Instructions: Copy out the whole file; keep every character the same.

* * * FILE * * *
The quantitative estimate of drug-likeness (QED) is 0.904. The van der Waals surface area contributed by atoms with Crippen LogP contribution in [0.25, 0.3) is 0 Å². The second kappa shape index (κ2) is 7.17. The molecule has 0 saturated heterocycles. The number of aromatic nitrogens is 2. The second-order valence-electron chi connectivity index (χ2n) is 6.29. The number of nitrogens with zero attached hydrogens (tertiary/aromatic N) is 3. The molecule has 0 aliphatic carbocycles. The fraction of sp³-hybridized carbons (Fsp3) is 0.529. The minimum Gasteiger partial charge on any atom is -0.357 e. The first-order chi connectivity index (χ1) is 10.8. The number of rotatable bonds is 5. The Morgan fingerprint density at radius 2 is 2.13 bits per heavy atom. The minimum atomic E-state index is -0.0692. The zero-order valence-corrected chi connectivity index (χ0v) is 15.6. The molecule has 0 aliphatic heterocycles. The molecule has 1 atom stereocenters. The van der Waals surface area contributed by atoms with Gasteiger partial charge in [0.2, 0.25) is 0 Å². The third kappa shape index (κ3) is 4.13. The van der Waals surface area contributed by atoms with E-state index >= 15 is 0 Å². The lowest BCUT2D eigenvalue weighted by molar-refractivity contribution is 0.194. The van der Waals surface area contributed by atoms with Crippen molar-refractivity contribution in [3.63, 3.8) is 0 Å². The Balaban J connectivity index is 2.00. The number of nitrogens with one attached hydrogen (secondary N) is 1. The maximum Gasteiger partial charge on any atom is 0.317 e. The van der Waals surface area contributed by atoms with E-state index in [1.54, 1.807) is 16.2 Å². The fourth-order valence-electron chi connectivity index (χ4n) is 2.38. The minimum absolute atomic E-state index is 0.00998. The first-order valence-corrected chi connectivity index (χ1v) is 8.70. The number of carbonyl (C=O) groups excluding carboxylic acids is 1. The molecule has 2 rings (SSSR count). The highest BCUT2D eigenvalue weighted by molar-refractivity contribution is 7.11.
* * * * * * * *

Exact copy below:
The quantitative estimate of drug-likeness (QED) is 0.904. The van der Waals surface area contributed by atoms with Crippen LogP contribution in [0.25, 0.3) is 0 Å². The second kappa shape index (κ2) is 7.17. The molecule has 0 saturated heterocycles. The number of aromatic nitrogens is 2. The second-order valence-electron chi connectivity index (χ2n) is 6.29. The number of nitrogens with zero attached hydrogens (tertiary/aromatic N) is 3. The molecule has 0 aliphatic carbocycles. The fraction of sp³-hybridized carbons (Fsp3) is 0.529. The minimum Gasteiger partial charge on any atom is -0.357 e. The first-order chi connectivity index (χ1) is 10.8. The number of rotatable bonds is 5. The Morgan fingerprint density at radius 2 is 2.13 bits per heavy atom. The minimum atomic E-state index is -0.0692. The zero-order valence-corrected chi connectivity index (χ0v) is 15.6. The molecule has 0 aliphatic heterocycles. The molecule has 1 atom stereocenters. The van der Waals surface area contributed by atoms with Gasteiger partial charge in [0.2, 0.25) is 0 Å². The third kappa shape index (κ3) is 4.13. The van der Waals surface area contributed by atoms with E-state index >= 15 is 0 Å². The lowest BCUT2D eigenvalue weighted by molar-refractivity contribution is 0.194. The van der Waals surface area contributed by atoms with Crippen molar-refractivity contribution in [3.63, 3.8) is 0 Å². The Balaban J connectivity index is 2.00. The number of nitrogens with one attached hydrogen (secondary N) is 1. The maximum Gasteiger partial charge on any atom is 0.317 e. The van der Waals surface area contributed by atoms with E-state index in [1.54, 1.807) is 16.2 Å². The fourth-order valence-electron chi connectivity index (χ4n) is 2.38. The minimum absolute atomic E-state index is 0.00998. The first-order valence-corrected chi connectivity index (χ1v) is 8.70. The number of carbonyl (C=O) groups excluding carboxylic acids is 1. The molecule has 2 rings (SSSR count). The highest BCUT2D eigenvalue weighted by molar-refractivity contribution is 7.11.